Tips for peaceful sleep, experts reveal 'finger breathing' can help
Between the cost of living crisis reportedly affecting 8 out of 10 UK citizens’ mental health, and 1 in 3 reportedly suffering from insomnia, many people are finding it hard to stop worrying thoughts from taking over their much-needed sleep.
With the nation's well-being in mind, the sleep experts at Mattress Online have compiled tips on the meditative practice known as ‘finger breathing’ - a quick and easy self-hypnosis method that can calm your nerves and help you reclaim sleep.
What is finger breathing?
Finger breathing is a form of self-hypnosis that can be used to bring you back into a calmer and more rational state of mind during times of anxiety or restlessness. It involves a combination of touch and controlled breathing, cycling through a series of finger holds and hand movements whilst focusing on inhaling and exhaling deeply.
Studies have shown that effectively controlling your breathing can not only help you relax mentally, it also promotes the release of melatonin, the hormone produced by the pineal gland in your brain that is responsible for regulating your body’s circadian rhythm and managing your natural sleep cycle.
Leading hypnotherapist at charity Cavendish Cancer Care, Clare Longstaffe, has developed a number of different finger breathing techniques to help both patients and their loved ones cope with the impact of cancer.
Mattress Online, through its partnership with Cavendish, explains how you can use finger breathing to bring yourself back into a calmer state of mind during times of anxiety, including at bedtime.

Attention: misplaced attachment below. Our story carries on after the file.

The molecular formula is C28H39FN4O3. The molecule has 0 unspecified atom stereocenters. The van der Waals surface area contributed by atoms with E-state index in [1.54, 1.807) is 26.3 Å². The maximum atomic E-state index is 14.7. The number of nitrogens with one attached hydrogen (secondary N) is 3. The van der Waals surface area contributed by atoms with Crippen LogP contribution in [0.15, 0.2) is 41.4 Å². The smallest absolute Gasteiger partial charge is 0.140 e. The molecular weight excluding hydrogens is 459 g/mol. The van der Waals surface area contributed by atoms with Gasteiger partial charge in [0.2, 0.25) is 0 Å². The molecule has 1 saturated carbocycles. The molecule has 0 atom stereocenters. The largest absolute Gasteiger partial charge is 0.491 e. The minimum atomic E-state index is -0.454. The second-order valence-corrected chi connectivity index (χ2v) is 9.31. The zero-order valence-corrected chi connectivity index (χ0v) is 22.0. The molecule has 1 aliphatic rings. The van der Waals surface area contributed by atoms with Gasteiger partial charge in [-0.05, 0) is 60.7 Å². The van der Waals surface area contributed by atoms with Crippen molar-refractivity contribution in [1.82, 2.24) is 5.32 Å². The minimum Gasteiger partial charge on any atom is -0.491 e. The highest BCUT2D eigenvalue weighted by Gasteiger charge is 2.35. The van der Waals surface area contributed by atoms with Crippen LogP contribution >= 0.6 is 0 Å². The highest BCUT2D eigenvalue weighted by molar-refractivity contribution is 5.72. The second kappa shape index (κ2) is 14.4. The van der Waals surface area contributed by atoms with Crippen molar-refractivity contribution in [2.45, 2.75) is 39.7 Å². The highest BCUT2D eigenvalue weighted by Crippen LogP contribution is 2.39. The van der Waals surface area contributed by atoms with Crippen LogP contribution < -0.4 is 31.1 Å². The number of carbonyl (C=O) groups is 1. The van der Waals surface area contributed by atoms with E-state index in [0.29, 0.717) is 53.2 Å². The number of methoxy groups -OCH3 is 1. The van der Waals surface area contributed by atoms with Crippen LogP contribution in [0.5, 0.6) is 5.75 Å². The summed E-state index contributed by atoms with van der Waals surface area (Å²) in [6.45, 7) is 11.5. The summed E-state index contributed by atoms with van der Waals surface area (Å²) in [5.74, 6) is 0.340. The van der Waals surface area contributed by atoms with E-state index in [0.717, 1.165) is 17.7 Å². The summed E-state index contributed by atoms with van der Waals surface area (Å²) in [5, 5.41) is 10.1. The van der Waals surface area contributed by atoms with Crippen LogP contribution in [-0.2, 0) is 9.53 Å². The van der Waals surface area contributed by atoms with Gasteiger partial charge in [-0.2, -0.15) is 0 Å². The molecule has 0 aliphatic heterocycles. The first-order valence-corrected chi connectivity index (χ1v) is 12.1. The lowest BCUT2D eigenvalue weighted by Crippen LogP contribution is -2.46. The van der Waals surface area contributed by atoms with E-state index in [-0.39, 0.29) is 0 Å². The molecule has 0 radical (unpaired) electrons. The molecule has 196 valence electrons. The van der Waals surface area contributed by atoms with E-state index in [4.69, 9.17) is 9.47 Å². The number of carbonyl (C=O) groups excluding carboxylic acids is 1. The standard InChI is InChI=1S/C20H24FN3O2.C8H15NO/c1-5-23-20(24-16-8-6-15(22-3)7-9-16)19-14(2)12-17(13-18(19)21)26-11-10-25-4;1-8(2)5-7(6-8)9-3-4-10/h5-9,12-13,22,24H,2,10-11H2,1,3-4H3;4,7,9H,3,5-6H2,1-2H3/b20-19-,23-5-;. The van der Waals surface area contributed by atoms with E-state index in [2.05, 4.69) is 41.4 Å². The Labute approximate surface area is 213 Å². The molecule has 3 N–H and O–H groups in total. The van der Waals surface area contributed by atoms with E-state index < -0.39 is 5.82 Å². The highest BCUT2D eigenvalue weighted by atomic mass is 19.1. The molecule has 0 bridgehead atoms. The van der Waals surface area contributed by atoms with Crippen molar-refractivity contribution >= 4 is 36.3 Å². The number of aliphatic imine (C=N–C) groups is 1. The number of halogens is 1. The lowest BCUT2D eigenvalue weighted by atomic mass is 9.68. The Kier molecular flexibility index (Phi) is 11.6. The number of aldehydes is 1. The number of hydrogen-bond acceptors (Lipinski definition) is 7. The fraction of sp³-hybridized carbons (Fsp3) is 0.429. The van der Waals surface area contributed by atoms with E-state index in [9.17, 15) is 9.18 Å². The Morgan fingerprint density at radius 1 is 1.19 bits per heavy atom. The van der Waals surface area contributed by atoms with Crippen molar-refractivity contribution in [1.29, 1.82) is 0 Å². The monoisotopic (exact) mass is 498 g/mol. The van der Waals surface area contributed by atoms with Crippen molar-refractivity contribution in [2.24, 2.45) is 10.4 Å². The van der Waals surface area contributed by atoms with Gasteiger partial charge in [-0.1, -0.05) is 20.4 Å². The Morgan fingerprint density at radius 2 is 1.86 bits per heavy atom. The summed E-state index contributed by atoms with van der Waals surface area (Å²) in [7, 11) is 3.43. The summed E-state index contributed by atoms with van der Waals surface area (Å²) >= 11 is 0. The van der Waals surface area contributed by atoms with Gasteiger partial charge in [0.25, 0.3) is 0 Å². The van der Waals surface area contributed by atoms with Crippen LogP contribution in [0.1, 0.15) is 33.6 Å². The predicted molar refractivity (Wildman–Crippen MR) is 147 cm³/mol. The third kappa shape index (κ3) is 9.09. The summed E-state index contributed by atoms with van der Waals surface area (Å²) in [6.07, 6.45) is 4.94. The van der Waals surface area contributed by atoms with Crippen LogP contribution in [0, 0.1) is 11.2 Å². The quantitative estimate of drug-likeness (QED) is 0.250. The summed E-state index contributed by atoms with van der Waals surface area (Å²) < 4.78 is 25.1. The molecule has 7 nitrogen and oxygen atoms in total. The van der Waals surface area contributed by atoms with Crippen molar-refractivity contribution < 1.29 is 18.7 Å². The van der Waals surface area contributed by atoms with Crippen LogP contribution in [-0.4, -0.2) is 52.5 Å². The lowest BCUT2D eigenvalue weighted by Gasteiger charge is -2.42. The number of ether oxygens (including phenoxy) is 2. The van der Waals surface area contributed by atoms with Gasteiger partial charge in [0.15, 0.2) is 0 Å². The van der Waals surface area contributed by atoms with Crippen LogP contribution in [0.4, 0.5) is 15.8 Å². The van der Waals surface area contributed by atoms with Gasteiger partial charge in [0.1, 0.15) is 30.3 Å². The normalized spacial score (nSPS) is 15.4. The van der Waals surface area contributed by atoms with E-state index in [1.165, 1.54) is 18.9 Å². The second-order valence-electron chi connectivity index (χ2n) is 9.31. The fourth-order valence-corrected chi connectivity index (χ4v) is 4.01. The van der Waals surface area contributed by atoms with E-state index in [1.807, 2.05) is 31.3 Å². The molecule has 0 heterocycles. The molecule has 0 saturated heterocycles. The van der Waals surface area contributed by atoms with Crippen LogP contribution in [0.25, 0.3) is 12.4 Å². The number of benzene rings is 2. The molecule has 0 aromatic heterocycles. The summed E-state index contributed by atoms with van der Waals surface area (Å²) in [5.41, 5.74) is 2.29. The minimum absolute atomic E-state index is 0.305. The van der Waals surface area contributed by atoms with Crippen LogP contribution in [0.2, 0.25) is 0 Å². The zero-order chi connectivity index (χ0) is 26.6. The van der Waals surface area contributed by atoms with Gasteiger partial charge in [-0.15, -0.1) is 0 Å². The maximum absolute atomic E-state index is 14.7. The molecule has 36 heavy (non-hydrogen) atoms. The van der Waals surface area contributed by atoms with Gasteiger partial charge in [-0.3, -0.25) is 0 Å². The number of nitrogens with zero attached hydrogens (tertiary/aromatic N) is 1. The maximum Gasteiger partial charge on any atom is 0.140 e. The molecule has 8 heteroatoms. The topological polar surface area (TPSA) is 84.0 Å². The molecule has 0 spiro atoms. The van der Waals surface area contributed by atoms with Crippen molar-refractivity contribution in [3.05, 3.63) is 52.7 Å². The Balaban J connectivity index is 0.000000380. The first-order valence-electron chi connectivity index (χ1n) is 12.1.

How to: Finger breathing
Start by laying or sitting down in a comfortable position. Relax your breathing by inhaling more deeply and slower than you would normally.
Bring the fingers and thumb of one hand together in a relaxed pinched position. Using your other hand, cup and loosely rest your bunched fingertips in your palm. Count five relaxed breaths while keeping your hands in this position.
Swap hands and count five breaths again.
Next, make a thumbs up with one hand and then wrap the fingers of the other hand around the opposing thumb. Loosely hold your thumb while you count 5 relaxed breaths. Then swap hands and count five breaths again.
Repeat this process on the rest of your fingers, i.e. wrap the fingers of one hand around your opposing index finger and hold for 5 relaxed breaths, before switching hands and repeating the process.
For a visual understanding on finger breathing, you can watch here: https://www.youtube.com/watch?v=i_XQVUThavU.
Chloe Angus, Corporate Wellbeing Manager at Cavendish, says: “Our innate fight, flight stress response can cause us to automatically speed up or hold our breath in times of stress or general ‘busyness’ and most of the time we do not notice until we start to feel tension.
In times of stress, if we can become aware of our breath and focus on slowing down and relaxing into our breath it can be helpful in moving to rest and digest. Creating the habit of giving our breath some attention at different times of day can help to manage emotions and stresses, and give us moments to pause and re-centre ourselves in the present moment.
We would recommend planning to practice breathing regularly when you are not stressed, if something is familiar to us, we are more likely to remember to use it when we need it most.”
For a deeper dive, you can check out what else finger breathing can do for your health here: https://www.mattressonline.co.uk/blog/sleep-better/finger-breathing-techniques-help-calm-anxiety/